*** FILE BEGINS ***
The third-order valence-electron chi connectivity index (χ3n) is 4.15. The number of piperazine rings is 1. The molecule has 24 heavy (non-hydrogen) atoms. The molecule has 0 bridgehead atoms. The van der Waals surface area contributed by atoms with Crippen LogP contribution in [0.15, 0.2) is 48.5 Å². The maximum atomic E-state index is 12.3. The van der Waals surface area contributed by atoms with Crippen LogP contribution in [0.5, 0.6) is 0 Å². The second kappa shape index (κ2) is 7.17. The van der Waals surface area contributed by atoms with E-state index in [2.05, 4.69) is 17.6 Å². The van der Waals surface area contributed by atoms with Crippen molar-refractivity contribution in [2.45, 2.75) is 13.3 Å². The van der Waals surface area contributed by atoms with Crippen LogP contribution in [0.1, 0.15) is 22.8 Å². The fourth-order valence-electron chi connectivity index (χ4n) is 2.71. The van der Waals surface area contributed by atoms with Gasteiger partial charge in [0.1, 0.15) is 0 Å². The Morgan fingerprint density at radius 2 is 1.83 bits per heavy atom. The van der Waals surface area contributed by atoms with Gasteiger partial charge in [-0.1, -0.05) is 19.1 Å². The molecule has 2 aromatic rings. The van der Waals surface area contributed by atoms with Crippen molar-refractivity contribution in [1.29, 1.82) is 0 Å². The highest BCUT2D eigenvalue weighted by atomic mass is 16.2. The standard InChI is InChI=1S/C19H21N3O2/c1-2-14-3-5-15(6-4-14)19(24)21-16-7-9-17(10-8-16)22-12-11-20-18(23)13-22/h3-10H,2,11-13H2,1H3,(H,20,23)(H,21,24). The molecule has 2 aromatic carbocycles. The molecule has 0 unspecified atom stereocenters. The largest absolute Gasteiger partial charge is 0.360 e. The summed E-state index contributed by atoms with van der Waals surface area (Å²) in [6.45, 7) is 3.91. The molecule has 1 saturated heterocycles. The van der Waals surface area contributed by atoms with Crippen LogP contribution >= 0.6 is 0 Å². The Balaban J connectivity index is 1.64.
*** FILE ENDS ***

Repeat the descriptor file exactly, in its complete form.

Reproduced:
The third-order valence-electron chi connectivity index (χ3n) is 4.15. The number of piperazine rings is 1. The molecule has 24 heavy (non-hydrogen) atoms. The molecule has 0 bridgehead atoms. The van der Waals surface area contributed by atoms with Crippen LogP contribution in [0.15, 0.2) is 48.5 Å². The maximum atomic E-state index is 12.3. The van der Waals surface area contributed by atoms with Crippen LogP contribution in [0.5, 0.6) is 0 Å². The second kappa shape index (κ2) is 7.17. The van der Waals surface area contributed by atoms with E-state index in [2.05, 4.69) is 17.6 Å². The van der Waals surface area contributed by atoms with Crippen molar-refractivity contribution in [2.45, 2.75) is 13.3 Å². The van der Waals surface area contributed by atoms with Crippen LogP contribution in [0.1, 0.15) is 22.8 Å². The fourth-order valence-electron chi connectivity index (χ4n) is 2.71. The van der Waals surface area contributed by atoms with Gasteiger partial charge in [0.1, 0.15) is 0 Å². The Morgan fingerprint density at radius 2 is 1.83 bits per heavy atom. The van der Waals surface area contributed by atoms with Gasteiger partial charge in [-0.1, -0.05) is 19.1 Å². The molecule has 2 aromatic rings. The van der Waals surface area contributed by atoms with Crippen molar-refractivity contribution in [1.29, 1.82) is 0 Å². The highest BCUT2D eigenvalue weighted by atomic mass is 16.2. The standard InChI is InChI=1S/C19H21N3O2/c1-2-14-3-5-15(6-4-14)19(24)21-16-7-9-17(10-8-16)22-12-11-20-18(23)13-22/h3-10H,2,11-13H2,1H3,(H,20,23)(H,21,24). The molecule has 2 aromatic carbocycles. The molecule has 0 unspecified atom stereocenters. The largest absolute Gasteiger partial charge is 0.360 e. The summed E-state index contributed by atoms with van der Waals surface area (Å²) in [6.45, 7) is 3.91. The molecule has 1 saturated heterocycles. The van der Waals surface area contributed by atoms with Crippen LogP contribution >= 0.6 is 0 Å². The Balaban J connectivity index is 1.64.